Erdogan has been prudent, seeking to reform many institutions without undermining the dignity of their current administrators. His approach — to convince bureaucrats, opposition-party leaders and the public to support gradual reform — may seem to reflect cautious conservative timidity, yet has enabled the long-term success of his government’s measures.

For example, Erdogan’s electoral base had to wait almost 10 years before women regained the freedom to wear headscarves in state institutions, and even that came with many restrictions and exceptions.

Similarly, discriminatory policies against Turkey’s Kurdish population were steadily reversed. Kurds now can use their native language in the media and in private schools, and Kurdish-language courses are optional in public schools.

During the 1980s, Erdogan would have been arrested simply for suggesting some of the reforms that his government has achieved in the last decade.

To be sure, reforms are — and always will be — subject to harsh criticism, with old Kemalist elites clinging to the unitary and secular republican tradition and Kurdish nationalists seeking to eliminate all expressions of Turkish national identity from the political culture. Even so, recent polls show that more than 50 percent of Turkey’s electorate support Erdogan’s gradual yet highly controversial reforms.

Erdogan’s political style rejects both the legacy of Cold War-era ideological conflict and Islamist visions of maximalist social transformation. Demanding immediate, comprehensive democratization or social transformation fails to account for a country’s history, values and preferences.

The belief that Muslim countries are likely to fall prey to despotism and will fail to reform their political and economic systems partly reflects the legacy of colonialism. European powers, convinced that it was up to them to “civilize” and modernize Muslim countries, ignored the views of the colonized.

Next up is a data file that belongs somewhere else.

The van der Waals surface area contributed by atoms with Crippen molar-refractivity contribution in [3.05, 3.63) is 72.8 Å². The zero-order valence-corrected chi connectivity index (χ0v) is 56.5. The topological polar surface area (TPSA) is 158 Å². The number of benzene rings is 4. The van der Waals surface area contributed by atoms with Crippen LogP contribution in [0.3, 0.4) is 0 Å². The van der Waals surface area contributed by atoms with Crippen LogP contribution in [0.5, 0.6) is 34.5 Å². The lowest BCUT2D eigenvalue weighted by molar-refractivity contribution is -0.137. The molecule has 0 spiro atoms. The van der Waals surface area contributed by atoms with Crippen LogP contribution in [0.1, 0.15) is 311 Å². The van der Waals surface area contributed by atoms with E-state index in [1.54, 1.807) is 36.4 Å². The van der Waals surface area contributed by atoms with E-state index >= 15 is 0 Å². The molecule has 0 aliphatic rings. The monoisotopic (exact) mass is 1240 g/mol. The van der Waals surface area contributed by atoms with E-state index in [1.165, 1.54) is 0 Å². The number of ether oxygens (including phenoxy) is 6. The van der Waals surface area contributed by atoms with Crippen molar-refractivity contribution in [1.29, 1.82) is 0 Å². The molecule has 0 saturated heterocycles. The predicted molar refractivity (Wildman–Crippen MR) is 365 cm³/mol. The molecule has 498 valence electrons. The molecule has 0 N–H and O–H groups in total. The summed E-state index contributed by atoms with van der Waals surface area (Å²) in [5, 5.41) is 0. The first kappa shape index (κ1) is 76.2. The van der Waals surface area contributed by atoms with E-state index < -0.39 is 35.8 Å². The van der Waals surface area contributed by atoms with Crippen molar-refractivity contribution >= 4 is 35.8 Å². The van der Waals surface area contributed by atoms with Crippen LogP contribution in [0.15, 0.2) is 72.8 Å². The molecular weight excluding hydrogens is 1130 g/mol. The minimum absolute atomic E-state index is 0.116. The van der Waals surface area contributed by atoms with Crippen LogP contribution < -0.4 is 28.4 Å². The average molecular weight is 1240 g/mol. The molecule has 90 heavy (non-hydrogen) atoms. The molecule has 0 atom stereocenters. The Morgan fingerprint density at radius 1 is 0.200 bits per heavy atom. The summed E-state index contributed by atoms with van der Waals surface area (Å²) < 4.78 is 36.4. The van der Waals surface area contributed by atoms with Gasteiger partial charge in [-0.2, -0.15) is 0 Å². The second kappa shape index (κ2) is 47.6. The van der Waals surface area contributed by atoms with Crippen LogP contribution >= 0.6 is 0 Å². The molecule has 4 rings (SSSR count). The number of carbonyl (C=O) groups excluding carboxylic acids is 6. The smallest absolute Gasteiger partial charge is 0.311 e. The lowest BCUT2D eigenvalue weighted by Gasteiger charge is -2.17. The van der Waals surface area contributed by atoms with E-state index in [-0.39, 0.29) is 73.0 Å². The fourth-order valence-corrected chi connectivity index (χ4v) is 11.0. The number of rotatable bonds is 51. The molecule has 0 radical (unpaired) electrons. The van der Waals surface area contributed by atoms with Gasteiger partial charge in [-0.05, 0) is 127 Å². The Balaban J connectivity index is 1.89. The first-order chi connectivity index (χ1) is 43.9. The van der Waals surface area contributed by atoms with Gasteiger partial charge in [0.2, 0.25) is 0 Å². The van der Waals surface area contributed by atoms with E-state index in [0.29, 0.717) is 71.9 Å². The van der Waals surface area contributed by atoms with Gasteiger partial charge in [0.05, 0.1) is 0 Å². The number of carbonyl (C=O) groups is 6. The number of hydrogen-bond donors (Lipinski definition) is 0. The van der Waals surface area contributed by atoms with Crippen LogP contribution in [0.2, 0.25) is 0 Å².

When Western elites praised Ataturk’s top-down radical reforms, they displayed a patronizing astonishment that a native Muslim Turk could adopt such a reform program — and an Orientalist skepticism that he could pull it off.

Erdogan never tried to be a radical reformer in the tradition of post-colonial Muslim leaders like Egypt’s President Gamal Abdel Nasser and Indonesia’s first president, Sukarno. He embraces the logic that reforms are possible within a multiparty democracy, and believes in the critical role that dialogue and compromise play in the pursuit of genuine progress.

In a region riven by ethnic and sectarian cleavages, as well as conflicting political projects, Erdogan’s style of democratic reform offers a less radical — but ultimately more effective — option.

Perhaps this brand of cautious and gradual reformism is what the Arab world needs if it is to ameliorate its own polarizations and conflicts.

Ertan Aydin is a senior adviser to Turkish Prime Minister Recep Tayyip Erdogan. © 2013 Project Syndicate, (www.project-syndicate.org)